Leader ousted from board Ruppersberger names replacement for Mascari on preservation panel

Old-line leadership ends

Move leaves members appointed by executive in control of group

January 02, 1998|By Larry Carson | Larry Carson,SUN STAFF

Baltimore County Executive C. A. Dutch Ruppersberger has replaced the veteran chairwoman of the county Landmarks Preservation Commission, a move that cements his appointees' control over a group that has questioned his commitment to saving historic buildings.

Ruth B. Mascari, chairwoman for more than five years, is being replaced as a board member by W. Boulton Kelly, 69, a semiretired architect who specialized in exterior preservations and was formerly a member of the Baltimore Commission for Historic and Architectural Preservation.

The move, which follows the replacement of eight of the 15 commission members in July, eliminates the group's old-line leadership.

It again highlights conflicts between some longtime commission members and the county executive over the preservation of historic buildings threatened by development.

Ruppersberger says he favors a balance between the county's economic and preservation interests, while some preservationists fear more episodes such as last year's bulldozing of the 1767 Samuel Owings House in Owings Mills.

The house was leveled to make way for an office building after Ruppersberger and Councilman T. Bryan McIntire, a north county-Owings Mills Republican, kept it off the county's list of protected structures. They said they wanted to forge a compromise so the developer would carefully move and reconstruct it.

In another incident last month, a 190-year-old Sudbrook Park cabin was demolished by a developer worried that preservation efforts would interfere with his plans for an assisted-living facility.

McIntire and Councilman Vincent J. Gardina, a Perry Hall Democrat, say they would like to change the preservation process to prevent more destruction.

Despite Kelly's long list of qualifications, some county preservationists are suspicious of him because he recently appeared as a nursing home developer's expert witness, opposing the commission's effort to save historic gardens outside Balmuckety Mansion in Pikesville. The nursing home was never built.

Judith Kremen, a former commission member and now staff director of the county's private historic trust, and Mascari said Ruppersberger ignored candidates they recommended for the commission.

Phoebe Stanton, a former architectural history professor at the Johns Hopkins University and an early city landmarks commission member, said Kelly's Balmuckety role should not block his appointment. "I think he's a very good choice. He knows what he's doing, and he's a good man," she said.

Mascari also conceded that, "Indeed, Bo has a great deal of expertise."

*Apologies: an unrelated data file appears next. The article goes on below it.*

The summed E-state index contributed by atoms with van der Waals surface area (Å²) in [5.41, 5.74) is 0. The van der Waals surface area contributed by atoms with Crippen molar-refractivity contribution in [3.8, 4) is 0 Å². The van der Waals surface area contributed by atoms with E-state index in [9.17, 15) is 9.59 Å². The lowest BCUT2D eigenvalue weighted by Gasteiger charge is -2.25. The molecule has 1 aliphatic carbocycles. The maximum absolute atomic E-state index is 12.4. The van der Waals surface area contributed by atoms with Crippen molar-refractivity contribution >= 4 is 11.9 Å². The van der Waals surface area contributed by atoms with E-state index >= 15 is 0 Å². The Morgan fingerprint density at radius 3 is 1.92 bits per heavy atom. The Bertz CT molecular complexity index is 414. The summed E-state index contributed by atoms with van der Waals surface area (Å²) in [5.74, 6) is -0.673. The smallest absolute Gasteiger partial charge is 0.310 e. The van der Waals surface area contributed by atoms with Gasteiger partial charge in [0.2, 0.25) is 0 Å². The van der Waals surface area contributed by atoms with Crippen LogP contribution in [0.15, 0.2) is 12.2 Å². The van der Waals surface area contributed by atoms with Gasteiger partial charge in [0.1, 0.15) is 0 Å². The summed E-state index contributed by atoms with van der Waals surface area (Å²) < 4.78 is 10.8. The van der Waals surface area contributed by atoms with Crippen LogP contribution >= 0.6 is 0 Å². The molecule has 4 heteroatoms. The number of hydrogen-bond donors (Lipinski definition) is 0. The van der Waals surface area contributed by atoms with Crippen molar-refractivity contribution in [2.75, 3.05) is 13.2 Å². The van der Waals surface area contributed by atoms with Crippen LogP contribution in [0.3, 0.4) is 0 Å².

Mascari, a county commission member since April 1986, said she was notified of her removal by letter last week. She wanted to stay on the commission until summer, and suspects that developers exerted pressure "to have me replaced."

But Ruppersberger spokesman Michael H. Davis said her term expired last summer and county law prohibits more than three consecutive terms.

"We kept her to have a transition with the new people on the board," he said. The choice of Kelly, he added, was designed to forestall criticism. "He actually has incredible credentials."

Kelly, who lives near Bellona Avenue and Charles Street in the county, helped draft the ordinances establishing landmark commissions in Baltimore and Baltimore County, and chaired the city commission for seven years.

He helped design several major Baltimore-area buildings during the 1960s and early 1970s, including the post office on East Fayette Street, Steuart Hill Elementary School in West Baltimore and the Towson library on York Road.

As the economy slackened in the mid-1970s, he said, his former firm, Tatar and Kelly, developed a specialty restoring the exterior of historic structures, such as the Washington Monument and the Peale Museum in Baltimore, the Field Museum in Chicago and the California Capitol.

Kelly said he received a phone call last week from Davis, who asked if he would serve on the commission. He said he doesn't know Davis or Ruppersberger. "It came as sort of a surprise," Kelly said.

His new role on the commission, Kelly said, is to help ensure that positions don't harden to the point that communication is difficult between preservationists and county government. "I think the main thing is [that Ruppersberger] wants to make sure it isn't hard-line on both sides," he said.

The commission will select a new chairman or chairwoman when it meets Thursday.

Pub Date: 1/02/98

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